Iyiola Solanke

Jacques Delors Professor in European Union Law

Faculty officer role(s):

Associate Dean for Equality and Diversity


Iyiola Solanke is Jacques Delors Professor of European Union Law at the University of Oxford and a Fellow of Somerville College. She was previously Professor of European Union Law and Social Justice at the University of Leeds Law School and the Dean for Equality, Diversity and Inclusion for the University. She has been a Visiting Professor at the University of Hawai’i School of Law, Wake Forest University School of Law and Harvard University School of Public Health.  Professor Solanke is a former Jean Monnet Fellow at the University of Michigan in Ann Arbor and was a Fernand Braudel Fellow at the European University Institute. She is an Academic Bencher of the Inner Temple.  

Her research focuses on institutional change, in relation to both law and organisations. Her work adopts socio-legal, historical and comparative methodologies. She is the author of ‘EU Law’ (CUP 2022), ‘Making Anti-Racial Discrimination Law’ (Routledge 2011) and ‘Discrimination as Stigma - A Theory of Anti- Discrimination Law’ (Hart 2017), as well as many articles in peer reviewed journals.  

She founded the Black Female Professors Forum to promote visibility of women professors of colour, and the Temple Women’s Forum North to promote engagement between legal professionals and students in and around Yorkshire. In 2018 she chaired the Inquiry into the History of Eugenics at UCL and she is currently leading two research projects: Co-POWeR, an ESRC-funded project looking into the impact of COVID on practices for wellbeing and resilience in Black, Asian and minority ethnic families and communities; and Generation Delta, a RE/OfS-funded project promoting access to and success in PGR study for Black, Asian and Minority Ethnic (BAME) women.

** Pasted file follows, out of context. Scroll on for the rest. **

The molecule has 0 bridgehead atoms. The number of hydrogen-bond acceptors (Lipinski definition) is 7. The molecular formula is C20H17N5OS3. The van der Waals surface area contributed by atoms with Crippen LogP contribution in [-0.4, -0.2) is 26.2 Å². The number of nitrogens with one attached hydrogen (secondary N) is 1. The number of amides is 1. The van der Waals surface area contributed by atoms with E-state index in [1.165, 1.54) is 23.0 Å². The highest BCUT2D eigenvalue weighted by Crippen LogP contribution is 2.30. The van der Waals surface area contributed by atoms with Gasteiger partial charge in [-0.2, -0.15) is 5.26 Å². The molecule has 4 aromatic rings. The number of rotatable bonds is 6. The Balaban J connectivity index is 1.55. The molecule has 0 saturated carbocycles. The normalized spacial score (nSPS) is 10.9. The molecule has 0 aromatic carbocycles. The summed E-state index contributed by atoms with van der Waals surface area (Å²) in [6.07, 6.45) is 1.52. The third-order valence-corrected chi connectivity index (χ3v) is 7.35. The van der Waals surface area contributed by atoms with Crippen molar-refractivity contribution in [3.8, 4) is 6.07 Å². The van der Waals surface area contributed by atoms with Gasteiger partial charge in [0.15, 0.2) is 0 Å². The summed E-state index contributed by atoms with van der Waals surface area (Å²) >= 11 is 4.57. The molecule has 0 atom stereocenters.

Other current projects focus on legal protection from weight discrimination as well as de-colonising European Union law. 


Research Interests

EU law; anti-discrimination law and stigma; weight and law; comparative race and law; intersectional discrimination; critical race theory; social movements; judicial diversity, gender and judging.